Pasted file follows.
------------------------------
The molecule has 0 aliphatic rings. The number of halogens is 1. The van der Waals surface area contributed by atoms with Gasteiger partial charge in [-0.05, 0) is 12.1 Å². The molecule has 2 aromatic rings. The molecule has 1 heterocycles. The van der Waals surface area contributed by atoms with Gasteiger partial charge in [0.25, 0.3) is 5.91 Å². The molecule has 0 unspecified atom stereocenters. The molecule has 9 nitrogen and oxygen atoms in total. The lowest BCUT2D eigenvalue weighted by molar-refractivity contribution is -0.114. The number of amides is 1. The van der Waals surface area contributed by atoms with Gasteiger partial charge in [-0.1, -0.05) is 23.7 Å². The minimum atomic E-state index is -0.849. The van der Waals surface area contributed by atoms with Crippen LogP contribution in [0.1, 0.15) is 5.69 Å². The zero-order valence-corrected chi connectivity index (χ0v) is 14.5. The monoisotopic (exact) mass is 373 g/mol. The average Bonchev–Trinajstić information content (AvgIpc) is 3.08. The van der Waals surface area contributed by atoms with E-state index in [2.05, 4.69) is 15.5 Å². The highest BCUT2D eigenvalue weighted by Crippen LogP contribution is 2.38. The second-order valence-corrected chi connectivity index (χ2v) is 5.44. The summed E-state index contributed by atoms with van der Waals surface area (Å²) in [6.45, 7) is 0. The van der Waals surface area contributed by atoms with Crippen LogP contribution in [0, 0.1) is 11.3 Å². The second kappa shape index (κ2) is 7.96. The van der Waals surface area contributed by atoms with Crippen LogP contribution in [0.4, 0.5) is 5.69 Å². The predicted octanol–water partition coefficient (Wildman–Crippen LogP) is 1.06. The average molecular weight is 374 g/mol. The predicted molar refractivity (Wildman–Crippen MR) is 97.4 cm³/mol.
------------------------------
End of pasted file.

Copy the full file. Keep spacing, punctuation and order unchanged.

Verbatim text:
The molecule has 0 aliphatic rings. The number of halogens is 1. The van der Waals surface area contributed by atoms with Gasteiger partial charge in [-0.05, 0) is 12.1 Å². The molecule has 2 aromatic rings. The molecule has 1 heterocycles. The van der Waals surface area contributed by atoms with Gasteiger partial charge in [0.25, 0.3) is 5.91 Å². The molecule has 0 unspecified atom stereocenters. The molecule has 9 nitrogen and oxygen atoms in total. The lowest BCUT2D eigenvalue weighted by molar-refractivity contribution is -0.114. The number of amides is 1. The van der Waals surface area contributed by atoms with Gasteiger partial charge in [-0.1, -0.05) is 23.7 Å². The minimum atomic E-state index is -0.849. The van der Waals surface area contributed by atoms with Crippen LogP contribution in [0.1, 0.15) is 5.69 Å². The zero-order valence-corrected chi connectivity index (χ0v) is 14.5. The monoisotopic (exact) mass is 373 g/mol. The average Bonchev–Trinajstić information content (AvgIpc) is 3.08. The van der Waals surface area contributed by atoms with E-state index in [2.05, 4.69) is 15.5 Å². The highest BCUT2D eigenvalue weighted by Crippen LogP contribution is 2.38. The second-order valence-corrected chi connectivity index (χ2v) is 5.44. The summed E-state index contributed by atoms with van der Waals surface area (Å²) in [6.45, 7) is 0. The van der Waals surface area contributed by atoms with Crippen LogP contribution in [0, 0.1) is 11.3 Å². The second kappa shape index (κ2) is 7.96. The van der Waals surface area contributed by atoms with Crippen LogP contribution in [0.4, 0.5) is 5.69 Å². The predicted octanol–water partition coefficient (Wildman–Crippen LogP) is 1.06. The average molecular weight is 374 g/mol. The predicted molar refractivity (Wildman–Crippen MR) is 97.4 cm³/mol.